The career of international Rugby Union star Israel Folau is all but over following a homophobic social media post he made earlier this week, with brands turning up the pressure on Rugby Australia to sack him.
The post, which claimed "hell awaits" homosexuals, was posted on Folau's Instagram this week and still remains on his feed.
Yesterday Qantas, a major sponsor of the Wallabies and Rugby Australia, urged the governing body to take action against Folau.
The airline, which is currently in the midst of negotiating a new contract with Rugby Australia, has been an outspoken supporter of the LGBTQI+ community, with its CEO Alan Joyce openly gay.
In a statement overnight, Rugby Australia revealed it would act on the matter, stating that barring any "compelling mitigating factors" the body will terminate his contract.
Both Rugby Australia and NSW Rugby Union (which is responsible for his contract with the Waratahs) stated they had both made "repeated attempts" to contact Folau since Wednesday.
"Whilst Israel is entitled to his religious beliefs, the way in which he has expressed these beliefs is inconsistent with the values of the sport," a statement from Rugby Australia and NSWRU CEO Andrew Hore says.
"Israel has failed to understand the expectation of him as a Rugby Australia and NSW Waratahs employee is that he cannot share material on social media that condemns, vilifies or discriminates against people on the basis of their sexuality."
Folau's comments could also cost him further deals with his individual sponsors, with ASICS having an affiliation with the Rugby international.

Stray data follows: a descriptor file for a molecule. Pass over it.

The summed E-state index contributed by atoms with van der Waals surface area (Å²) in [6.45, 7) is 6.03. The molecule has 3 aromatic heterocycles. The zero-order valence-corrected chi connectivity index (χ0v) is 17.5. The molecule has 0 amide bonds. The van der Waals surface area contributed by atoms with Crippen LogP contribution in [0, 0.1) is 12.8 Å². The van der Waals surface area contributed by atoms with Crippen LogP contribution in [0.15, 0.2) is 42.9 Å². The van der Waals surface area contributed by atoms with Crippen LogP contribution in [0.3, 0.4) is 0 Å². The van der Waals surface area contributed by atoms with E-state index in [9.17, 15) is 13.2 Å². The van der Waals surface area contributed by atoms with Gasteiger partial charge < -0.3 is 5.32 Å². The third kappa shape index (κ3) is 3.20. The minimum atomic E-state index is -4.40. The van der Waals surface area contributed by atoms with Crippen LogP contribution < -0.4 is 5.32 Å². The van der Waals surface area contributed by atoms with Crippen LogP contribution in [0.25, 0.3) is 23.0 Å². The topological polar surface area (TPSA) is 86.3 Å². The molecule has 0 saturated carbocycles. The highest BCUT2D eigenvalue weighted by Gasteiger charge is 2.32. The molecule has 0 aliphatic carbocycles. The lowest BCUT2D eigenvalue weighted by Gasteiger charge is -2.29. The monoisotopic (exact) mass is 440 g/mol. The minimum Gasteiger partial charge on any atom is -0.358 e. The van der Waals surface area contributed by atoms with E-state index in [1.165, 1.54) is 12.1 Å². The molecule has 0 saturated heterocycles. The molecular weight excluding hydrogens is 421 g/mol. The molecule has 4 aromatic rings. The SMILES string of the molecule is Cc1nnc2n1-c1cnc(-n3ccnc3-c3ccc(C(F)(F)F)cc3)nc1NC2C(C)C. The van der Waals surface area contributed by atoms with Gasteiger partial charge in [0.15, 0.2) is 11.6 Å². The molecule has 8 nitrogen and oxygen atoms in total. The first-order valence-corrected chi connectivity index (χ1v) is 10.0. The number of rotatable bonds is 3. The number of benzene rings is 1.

Agencies weigh in
BCM managing partner Phil McDonald told AdNews that when brands decide to sponsor famous sporting teams they take on the star players that make up those teams as well. Both as potential brand equity drivers and potential brand liabilities.
He says sporting stars are "like all of us", they enjoy the right to free speech, just as Folau does, adding while we might not agree with his point of view, we can’t stop him from sharing it.
"Brands like Qantas walk into an arrangement like this with their eyes wide open and they have made a strategic decision at some point to divert funds from traditional brand building into a sponsorship based brand-building platform.
This is a perfect example of the risk brands take by employing this approach," McDonald says.
303 MullenLowe's media buying and planning division, Mediahub, and its Australian managing director Andrew Livingston argues differently.
He says Qantas has got it "totally right" in taking a stand and distancing themselves, adding in a situation like this Mediahub would advise its clients do the same.
"The core benefit of a sponsorship, an ambassador arrangement or even an influencer partnership is association, and just as a brand is connected to the on-field wins and the highs, they can be adversely impacted when there is controversy or poor behaviour," Livingston says.
"When this happens there is a risk that a brand’s association with an individual becomes too intertwined and they can be tarnished by the same brush from the general public.
"In this case, it is incredibly important for a brand to take a strong position against the individual, especially when the comments from Israel Folau are so harmful and disrespectful."
AdNews has contacted ASICS for further comment.
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